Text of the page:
If the measurement had been taken using another object, one should obtain that same ratio.
The discussion should not be about the length or weight of the standard, but about the continuity in length or weight of both the standard and the things to be measured.
Note that the standard for weight (kilogram) also represents the standard for mass, as one liter of water is supposed to weigh one kilogram.
But of course, water expands in volume when heated up.
In a way, volume is a measure of distance, combining length with width and height.
The problem is having a single standard for both weight and distance.
D. Measuring Temperature
Even if one does standardize a particular distance, it will vary with temperature.
This means that to measure distance, one also needs to measure temperature.
Even if it was possible to find an object with a length that remained constant at a given temperature, there still is the problem of how to measure that temperature.
A typical method to measure things is to fix points on a scale with natural phenomena.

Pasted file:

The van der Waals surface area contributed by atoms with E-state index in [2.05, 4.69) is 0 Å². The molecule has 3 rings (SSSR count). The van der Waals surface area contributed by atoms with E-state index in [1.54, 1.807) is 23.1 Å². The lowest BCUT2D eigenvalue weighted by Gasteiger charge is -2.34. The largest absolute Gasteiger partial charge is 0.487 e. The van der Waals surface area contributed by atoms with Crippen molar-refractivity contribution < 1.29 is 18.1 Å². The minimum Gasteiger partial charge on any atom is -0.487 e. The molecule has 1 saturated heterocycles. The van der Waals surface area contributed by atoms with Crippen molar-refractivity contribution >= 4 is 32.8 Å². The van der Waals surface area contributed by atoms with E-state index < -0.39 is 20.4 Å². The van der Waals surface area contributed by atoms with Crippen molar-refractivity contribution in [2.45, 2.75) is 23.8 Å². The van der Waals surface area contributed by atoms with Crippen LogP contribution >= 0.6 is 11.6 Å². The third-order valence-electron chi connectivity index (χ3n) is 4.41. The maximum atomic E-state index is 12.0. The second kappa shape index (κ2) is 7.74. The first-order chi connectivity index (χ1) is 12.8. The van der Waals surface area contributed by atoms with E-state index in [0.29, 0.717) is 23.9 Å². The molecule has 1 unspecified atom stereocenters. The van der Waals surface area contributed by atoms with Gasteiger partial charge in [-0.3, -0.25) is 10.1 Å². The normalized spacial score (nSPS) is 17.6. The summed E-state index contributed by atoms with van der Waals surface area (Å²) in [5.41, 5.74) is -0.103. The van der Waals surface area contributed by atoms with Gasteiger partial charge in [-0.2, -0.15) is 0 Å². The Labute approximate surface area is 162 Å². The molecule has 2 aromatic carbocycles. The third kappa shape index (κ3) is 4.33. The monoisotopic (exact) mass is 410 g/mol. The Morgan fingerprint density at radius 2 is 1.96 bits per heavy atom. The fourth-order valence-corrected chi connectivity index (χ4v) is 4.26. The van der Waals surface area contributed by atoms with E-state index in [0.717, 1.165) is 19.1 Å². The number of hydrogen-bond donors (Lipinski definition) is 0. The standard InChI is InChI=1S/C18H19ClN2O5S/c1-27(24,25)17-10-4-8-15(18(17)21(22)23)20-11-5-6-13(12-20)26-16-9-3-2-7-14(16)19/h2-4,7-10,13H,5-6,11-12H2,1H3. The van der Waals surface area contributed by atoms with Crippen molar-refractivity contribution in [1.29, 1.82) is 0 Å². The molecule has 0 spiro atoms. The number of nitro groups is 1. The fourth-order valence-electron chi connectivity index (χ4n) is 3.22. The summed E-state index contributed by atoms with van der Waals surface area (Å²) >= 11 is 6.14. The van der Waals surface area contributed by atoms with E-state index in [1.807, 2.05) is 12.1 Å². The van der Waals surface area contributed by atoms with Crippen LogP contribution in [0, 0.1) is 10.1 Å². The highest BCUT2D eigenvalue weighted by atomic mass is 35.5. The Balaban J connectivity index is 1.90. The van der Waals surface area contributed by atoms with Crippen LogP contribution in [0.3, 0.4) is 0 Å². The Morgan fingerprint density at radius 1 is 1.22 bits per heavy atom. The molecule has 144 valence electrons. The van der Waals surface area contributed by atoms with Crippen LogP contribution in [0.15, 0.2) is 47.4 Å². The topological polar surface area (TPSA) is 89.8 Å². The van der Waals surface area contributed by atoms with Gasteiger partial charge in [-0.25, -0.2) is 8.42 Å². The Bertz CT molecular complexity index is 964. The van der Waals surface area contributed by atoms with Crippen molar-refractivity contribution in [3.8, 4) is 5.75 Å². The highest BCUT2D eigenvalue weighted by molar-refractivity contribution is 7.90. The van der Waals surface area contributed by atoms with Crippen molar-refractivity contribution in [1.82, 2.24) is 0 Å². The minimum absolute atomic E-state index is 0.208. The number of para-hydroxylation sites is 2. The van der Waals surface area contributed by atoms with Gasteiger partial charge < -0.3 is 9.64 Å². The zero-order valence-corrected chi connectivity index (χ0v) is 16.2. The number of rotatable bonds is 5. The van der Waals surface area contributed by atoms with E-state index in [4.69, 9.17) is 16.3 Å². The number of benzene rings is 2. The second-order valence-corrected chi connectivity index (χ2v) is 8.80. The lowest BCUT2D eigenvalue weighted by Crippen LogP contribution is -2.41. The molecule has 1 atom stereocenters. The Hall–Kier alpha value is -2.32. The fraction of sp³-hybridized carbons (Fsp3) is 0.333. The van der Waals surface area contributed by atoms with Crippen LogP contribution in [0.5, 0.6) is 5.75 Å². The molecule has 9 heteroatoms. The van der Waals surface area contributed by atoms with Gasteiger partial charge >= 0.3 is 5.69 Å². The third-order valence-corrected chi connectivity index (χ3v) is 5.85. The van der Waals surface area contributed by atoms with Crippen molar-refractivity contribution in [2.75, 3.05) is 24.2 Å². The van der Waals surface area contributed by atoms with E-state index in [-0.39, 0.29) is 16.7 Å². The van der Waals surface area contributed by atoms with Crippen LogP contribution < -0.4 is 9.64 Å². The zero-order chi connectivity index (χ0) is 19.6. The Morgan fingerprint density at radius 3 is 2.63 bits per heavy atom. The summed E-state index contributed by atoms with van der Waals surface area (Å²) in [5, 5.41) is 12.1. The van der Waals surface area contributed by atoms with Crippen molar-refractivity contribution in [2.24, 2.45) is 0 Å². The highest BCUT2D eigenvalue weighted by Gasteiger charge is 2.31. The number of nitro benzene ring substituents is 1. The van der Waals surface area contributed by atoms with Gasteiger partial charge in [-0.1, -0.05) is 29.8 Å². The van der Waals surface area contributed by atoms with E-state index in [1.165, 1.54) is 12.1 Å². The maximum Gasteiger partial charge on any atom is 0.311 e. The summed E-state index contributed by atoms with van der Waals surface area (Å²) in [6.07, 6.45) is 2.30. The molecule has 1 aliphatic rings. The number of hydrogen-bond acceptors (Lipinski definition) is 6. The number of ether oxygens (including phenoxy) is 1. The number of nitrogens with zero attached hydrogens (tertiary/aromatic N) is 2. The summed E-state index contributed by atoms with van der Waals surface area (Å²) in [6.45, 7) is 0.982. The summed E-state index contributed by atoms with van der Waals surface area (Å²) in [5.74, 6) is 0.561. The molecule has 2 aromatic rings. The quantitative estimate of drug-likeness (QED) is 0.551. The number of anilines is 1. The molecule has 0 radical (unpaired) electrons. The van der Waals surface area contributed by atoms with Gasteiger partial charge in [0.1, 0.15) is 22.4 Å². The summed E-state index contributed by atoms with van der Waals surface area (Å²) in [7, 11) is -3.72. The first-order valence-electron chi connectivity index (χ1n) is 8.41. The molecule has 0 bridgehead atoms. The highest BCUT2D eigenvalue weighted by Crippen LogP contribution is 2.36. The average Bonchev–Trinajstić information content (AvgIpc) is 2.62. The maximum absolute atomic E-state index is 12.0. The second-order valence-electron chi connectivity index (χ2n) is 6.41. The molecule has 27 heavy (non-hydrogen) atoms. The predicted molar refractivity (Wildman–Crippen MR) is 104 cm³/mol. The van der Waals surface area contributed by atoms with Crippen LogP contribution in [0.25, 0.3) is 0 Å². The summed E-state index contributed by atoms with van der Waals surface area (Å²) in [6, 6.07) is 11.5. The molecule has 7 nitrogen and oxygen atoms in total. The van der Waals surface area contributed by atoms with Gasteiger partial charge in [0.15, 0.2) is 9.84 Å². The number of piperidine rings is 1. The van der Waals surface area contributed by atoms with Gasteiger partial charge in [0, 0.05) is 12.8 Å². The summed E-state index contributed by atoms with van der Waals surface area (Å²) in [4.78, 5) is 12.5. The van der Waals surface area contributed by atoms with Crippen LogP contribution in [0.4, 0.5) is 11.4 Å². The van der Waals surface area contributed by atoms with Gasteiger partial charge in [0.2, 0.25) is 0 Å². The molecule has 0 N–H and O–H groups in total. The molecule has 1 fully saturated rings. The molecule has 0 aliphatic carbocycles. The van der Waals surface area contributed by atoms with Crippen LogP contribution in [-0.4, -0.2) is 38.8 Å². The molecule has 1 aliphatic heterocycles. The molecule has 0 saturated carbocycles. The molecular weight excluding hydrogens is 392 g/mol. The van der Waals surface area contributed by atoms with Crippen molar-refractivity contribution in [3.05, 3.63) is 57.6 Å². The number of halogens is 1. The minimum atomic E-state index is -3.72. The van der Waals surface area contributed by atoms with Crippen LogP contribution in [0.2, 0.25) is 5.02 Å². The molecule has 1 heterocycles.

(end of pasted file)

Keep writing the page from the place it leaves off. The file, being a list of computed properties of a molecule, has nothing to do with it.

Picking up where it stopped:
After fixing two points, the distance between those points can then be divided by two, by ten, by twelve or by whatever number one needs to get sufficiently small units for daily usage.
Alternatively, if one needs bigger units, one can multiply the distance between these points by two, three, four, five and so forth.
On the scale of Celsius, temperature is zero when ice melts and it is 100 when water boils.
Celsius thus conforms with the Metric System, but theoretically the Imperial System could also be applied.
There is a problem associated with taking the points at which water freezes and ice melts as a fixed point on the scale.
When a constant amount of energy is added to ice, its temperature seems to rise steadily until some of the ice starts to melt.
Then the temperature of both the water and the remaining ice remains at zero degrees until all the ice has melted.
As the scale of Celsius does not appear as a continuum, due to the delays at its fixed points, one wonders what it measures.
In the Metric System the lowest temperature is the point at which there is no movement by electrons, measured as zero on the scale of Kelvin (273 degrees below zero on the scale of Celsius).
The problem with Kelvin's absolute zero is that it has only one fixed point, which means that one needs another scale on which to measure things.
Theoretically, temperatures can go below minus zero degrees Kelvin, if the electrons start spinning the other way, which makes one wonder what it is that Kelvin measures.
The interesting thing about the scale of Kelvin is that it appears to describe temperature as the speed at which electrons move around an atom.
If speed is a combination of distance and time, then measuring temperature really is measuring time and distance;
thus, one needs to define both what distance and what time is.
E. How to measure Time?